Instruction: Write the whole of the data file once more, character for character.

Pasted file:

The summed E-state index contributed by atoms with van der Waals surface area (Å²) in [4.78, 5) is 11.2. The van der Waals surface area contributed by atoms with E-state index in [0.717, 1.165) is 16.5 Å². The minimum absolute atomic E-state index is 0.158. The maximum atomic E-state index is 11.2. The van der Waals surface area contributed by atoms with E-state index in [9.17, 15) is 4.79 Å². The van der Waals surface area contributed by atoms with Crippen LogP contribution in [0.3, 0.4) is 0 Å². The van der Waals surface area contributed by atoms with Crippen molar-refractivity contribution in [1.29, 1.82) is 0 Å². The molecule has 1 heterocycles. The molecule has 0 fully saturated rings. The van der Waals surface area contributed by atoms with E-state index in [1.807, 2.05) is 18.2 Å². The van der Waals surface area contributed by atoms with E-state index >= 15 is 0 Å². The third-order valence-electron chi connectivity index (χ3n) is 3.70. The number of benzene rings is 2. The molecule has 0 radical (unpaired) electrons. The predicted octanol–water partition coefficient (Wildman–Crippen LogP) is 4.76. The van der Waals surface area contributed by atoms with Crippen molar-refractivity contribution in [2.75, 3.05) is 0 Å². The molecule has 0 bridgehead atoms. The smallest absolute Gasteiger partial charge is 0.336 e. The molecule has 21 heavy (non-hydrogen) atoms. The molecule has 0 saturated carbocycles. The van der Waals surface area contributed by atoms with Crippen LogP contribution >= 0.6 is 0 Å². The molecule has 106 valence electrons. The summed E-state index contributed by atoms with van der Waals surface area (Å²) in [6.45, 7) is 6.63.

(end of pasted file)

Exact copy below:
The summed E-state index contributed by atoms with van der Waals surface area (Å²) in [4.78, 5) is 11.2. The van der Waals surface area contributed by atoms with E-state index in [0.717, 1.165) is 16.5 Å². The minimum absolute atomic E-state index is 0.158. The maximum atomic E-state index is 11.2. The van der Waals surface area contributed by atoms with E-state index in [9.17, 15) is 4.79 Å². The van der Waals surface area contributed by atoms with Crippen LogP contribution in [0.3, 0.4) is 0 Å². The van der Waals surface area contributed by atoms with Crippen molar-refractivity contribution in [1.29, 1.82) is 0 Å². The molecule has 1 heterocycles. The molecule has 0 fully saturated rings. The van der Waals surface area contributed by atoms with E-state index in [1.807, 2.05) is 18.2 Å². The van der Waals surface area contributed by atoms with E-state index >= 15 is 0 Å². The third-order valence-electron chi connectivity index (χ3n) is 3.70. The number of benzene rings is 2. The molecule has 0 radical (unpaired) electrons. The predicted octanol–water partition coefficient (Wildman–Crippen LogP) is 4.76. The van der Waals surface area contributed by atoms with Crippen molar-refractivity contribution in [2.75, 3.05) is 0 Å². The molecule has 0 bridgehead atoms. The smallest absolute Gasteiger partial charge is 0.336 e. The molecule has 21 heavy (non-hydrogen) atoms. The molecule has 0 saturated carbocycles. The van der Waals surface area contributed by atoms with Crippen LogP contribution >= 0.6 is 0 Å². The molecule has 106 valence electrons. The summed E-state index contributed by atoms with van der Waals surface area (Å²) in [6.45, 7) is 6.63.